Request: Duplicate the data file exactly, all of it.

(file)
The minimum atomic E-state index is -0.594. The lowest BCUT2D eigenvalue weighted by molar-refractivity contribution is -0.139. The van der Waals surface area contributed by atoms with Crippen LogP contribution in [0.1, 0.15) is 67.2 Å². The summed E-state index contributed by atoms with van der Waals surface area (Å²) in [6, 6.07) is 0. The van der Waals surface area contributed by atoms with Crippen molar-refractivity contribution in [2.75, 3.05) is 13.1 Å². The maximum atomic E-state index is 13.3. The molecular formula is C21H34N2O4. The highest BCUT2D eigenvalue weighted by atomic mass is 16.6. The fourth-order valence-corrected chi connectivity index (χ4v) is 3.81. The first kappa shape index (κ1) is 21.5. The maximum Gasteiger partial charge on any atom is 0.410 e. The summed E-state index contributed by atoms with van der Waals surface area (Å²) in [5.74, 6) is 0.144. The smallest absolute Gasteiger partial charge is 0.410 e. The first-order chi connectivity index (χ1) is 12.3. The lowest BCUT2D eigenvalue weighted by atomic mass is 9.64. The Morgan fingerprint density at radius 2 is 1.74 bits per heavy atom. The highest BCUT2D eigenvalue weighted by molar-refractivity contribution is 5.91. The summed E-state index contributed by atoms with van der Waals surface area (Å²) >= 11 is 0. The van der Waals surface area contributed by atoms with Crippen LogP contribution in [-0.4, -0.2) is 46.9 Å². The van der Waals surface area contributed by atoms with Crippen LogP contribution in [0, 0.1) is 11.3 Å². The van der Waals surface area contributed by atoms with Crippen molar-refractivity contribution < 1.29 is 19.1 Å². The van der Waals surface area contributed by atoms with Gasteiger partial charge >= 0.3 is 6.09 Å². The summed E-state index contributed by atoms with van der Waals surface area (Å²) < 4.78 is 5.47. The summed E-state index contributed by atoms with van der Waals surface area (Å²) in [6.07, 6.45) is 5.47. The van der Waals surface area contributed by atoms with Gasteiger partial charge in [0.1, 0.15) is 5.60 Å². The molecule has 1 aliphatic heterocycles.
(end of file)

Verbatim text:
The minimum atomic E-state index is -0.594. The lowest BCUT2D eigenvalue weighted by molar-refractivity contribution is -0.139. The van der Waals surface area contributed by atoms with Crippen LogP contribution in [0.1, 0.15) is 67.2 Å². The summed E-state index contributed by atoms with van der Waals surface area (Å²) in [6, 6.07) is 0. The van der Waals surface area contributed by atoms with Crippen molar-refractivity contribution in [2.75, 3.05) is 13.1 Å². The maximum atomic E-state index is 13.3. The molecular formula is C21H34N2O4. The highest BCUT2D eigenvalue weighted by atomic mass is 16.6. The fourth-order valence-corrected chi connectivity index (χ4v) is 3.81. The first kappa shape index (κ1) is 21.5. The maximum Gasteiger partial charge on any atom is 0.410 e. The summed E-state index contributed by atoms with van der Waals surface area (Å²) in [5.74, 6) is 0.144. The smallest absolute Gasteiger partial charge is 0.410 e. The first-order chi connectivity index (χ1) is 12.3. The lowest BCUT2D eigenvalue weighted by atomic mass is 9.64. The Morgan fingerprint density at radius 2 is 1.74 bits per heavy atom. The highest BCUT2D eigenvalue weighted by molar-refractivity contribution is 5.91. The summed E-state index contributed by atoms with van der Waals surface area (Å²) >= 11 is 0. The van der Waals surface area contributed by atoms with Crippen LogP contribution in [-0.4, -0.2) is 46.9 Å². The van der Waals surface area contributed by atoms with Crippen LogP contribution in [0, 0.1) is 11.3 Å². The van der Waals surface area contributed by atoms with Crippen molar-refractivity contribution < 1.29 is 19.1 Å². The van der Waals surface area contributed by atoms with Gasteiger partial charge >= 0.3 is 6.09 Å². The summed E-state index contributed by atoms with van der Waals surface area (Å²) < 4.78 is 5.47. The summed E-state index contributed by atoms with van der Waals surface area (Å²) in [6.07, 6.45) is 5.47. The van der Waals surface area contributed by atoms with Gasteiger partial charge in [0.1, 0.15) is 5.60 Å². The molecule has 1 aliphatic heterocycles.